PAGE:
Classically, adenosis has been described as occurring in the transition zone of the prostate, a region not routinely sampled with needle biopsies. However, with urologists performing more needle biopsies, we have seen an increasing number of cases of adenosis in needle biopsies of the prostate. To better characterize the histologic features of adenosis present in needle biopsy specimens, we reviewed 63 needle biopsies of the prostate containing a total of 75 foci of adenosis. Of the 63 cases, 51 (81%) were seen in consultation by one of the authors, and in ~80% of these cases, the differential diagnosis included low-grade adenocarcinoma. Crystalloids were present in 18 foci (24%), a minimally infiltrative growth pattern in 10 foci (13%), prominent nucleoli in 10 foci (13%), scattered single cells in eight foci (11%), mitoses in two foci (3%), and blue-tinged muci-nous secretions in two foci (3%). Immunohistochemistry was performed on 29 (39%) foci to rule out adenocarcinoma. Intraluminal crystalloids, a minimally invasive growth pattern, and single cells occur with sufficient frequency in adenosis, such that their presence is not useful in distinguishing low-grade adenocarcinoma from adenosis; 62 (83%) of the foci of adenosis were found to contain none of the remaining histologic features (mitoses, blue-tinged luminal secretions, prominent nucleoli), whereas 12 foci (16%) had one of the features and one focus (1%) had two features. Adenosis should always be in the differential diagnosis when one is considering low-grade carcinoma on needle biopsy. The key feature of adenosis is the merging of small crowded glands with surrounding benign glands; in contrast, the small glands of adenocarcinoma differ in their cytoplasm, nuclei, or luminal contents from adjacent benign glands.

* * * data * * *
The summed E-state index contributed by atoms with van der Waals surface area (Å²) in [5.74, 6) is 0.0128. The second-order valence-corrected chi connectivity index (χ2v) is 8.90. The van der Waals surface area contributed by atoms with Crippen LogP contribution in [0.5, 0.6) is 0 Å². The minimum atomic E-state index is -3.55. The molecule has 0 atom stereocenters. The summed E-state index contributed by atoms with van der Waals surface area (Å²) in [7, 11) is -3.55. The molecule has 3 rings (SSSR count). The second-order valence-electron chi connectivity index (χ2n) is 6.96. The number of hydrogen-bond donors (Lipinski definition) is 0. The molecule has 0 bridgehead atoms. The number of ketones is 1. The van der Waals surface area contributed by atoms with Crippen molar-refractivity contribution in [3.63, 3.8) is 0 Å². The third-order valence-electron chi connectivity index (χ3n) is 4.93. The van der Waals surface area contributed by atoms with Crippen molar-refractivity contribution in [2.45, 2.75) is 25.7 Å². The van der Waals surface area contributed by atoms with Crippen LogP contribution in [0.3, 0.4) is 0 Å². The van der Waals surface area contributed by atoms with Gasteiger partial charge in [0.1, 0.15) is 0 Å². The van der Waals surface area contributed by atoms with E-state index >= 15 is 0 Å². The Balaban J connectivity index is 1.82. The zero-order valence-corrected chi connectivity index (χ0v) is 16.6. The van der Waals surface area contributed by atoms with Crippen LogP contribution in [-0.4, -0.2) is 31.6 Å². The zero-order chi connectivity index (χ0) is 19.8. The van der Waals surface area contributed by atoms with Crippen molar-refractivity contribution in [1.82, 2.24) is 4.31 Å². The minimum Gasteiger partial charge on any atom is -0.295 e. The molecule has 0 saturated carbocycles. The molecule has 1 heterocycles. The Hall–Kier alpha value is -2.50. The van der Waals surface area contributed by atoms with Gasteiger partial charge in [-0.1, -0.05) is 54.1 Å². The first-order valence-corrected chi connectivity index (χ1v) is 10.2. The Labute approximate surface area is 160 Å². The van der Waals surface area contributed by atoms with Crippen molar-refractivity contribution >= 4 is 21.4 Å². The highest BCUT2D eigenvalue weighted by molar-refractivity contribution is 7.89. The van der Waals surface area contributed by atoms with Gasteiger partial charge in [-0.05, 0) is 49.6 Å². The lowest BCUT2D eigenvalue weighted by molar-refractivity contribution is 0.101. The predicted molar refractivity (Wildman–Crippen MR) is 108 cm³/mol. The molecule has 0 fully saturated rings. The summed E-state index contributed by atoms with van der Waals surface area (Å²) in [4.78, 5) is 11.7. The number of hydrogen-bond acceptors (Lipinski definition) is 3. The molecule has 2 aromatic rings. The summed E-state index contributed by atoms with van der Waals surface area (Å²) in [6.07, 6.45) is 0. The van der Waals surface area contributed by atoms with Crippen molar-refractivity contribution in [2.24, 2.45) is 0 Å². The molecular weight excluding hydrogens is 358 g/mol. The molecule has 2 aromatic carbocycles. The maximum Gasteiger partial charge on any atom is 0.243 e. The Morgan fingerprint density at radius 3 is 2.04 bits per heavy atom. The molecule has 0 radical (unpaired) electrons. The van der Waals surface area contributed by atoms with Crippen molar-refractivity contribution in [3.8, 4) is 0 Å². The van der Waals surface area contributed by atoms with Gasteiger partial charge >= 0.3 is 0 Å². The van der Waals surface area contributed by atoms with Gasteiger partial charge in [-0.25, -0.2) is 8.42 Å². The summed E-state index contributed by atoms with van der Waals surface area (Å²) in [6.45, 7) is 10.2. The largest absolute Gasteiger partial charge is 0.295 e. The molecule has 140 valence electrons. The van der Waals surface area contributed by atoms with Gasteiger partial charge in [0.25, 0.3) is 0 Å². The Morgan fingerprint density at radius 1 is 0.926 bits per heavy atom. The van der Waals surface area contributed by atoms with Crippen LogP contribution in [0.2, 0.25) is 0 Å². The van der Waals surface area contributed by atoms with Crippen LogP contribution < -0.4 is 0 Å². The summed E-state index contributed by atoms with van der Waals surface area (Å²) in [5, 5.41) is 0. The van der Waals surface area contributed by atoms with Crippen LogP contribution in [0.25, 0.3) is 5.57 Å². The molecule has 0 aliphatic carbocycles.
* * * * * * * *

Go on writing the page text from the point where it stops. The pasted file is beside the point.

- Prostatic adenocarcinoma
ASJC Scopus subject areas
- Pathology and Forensic Medicine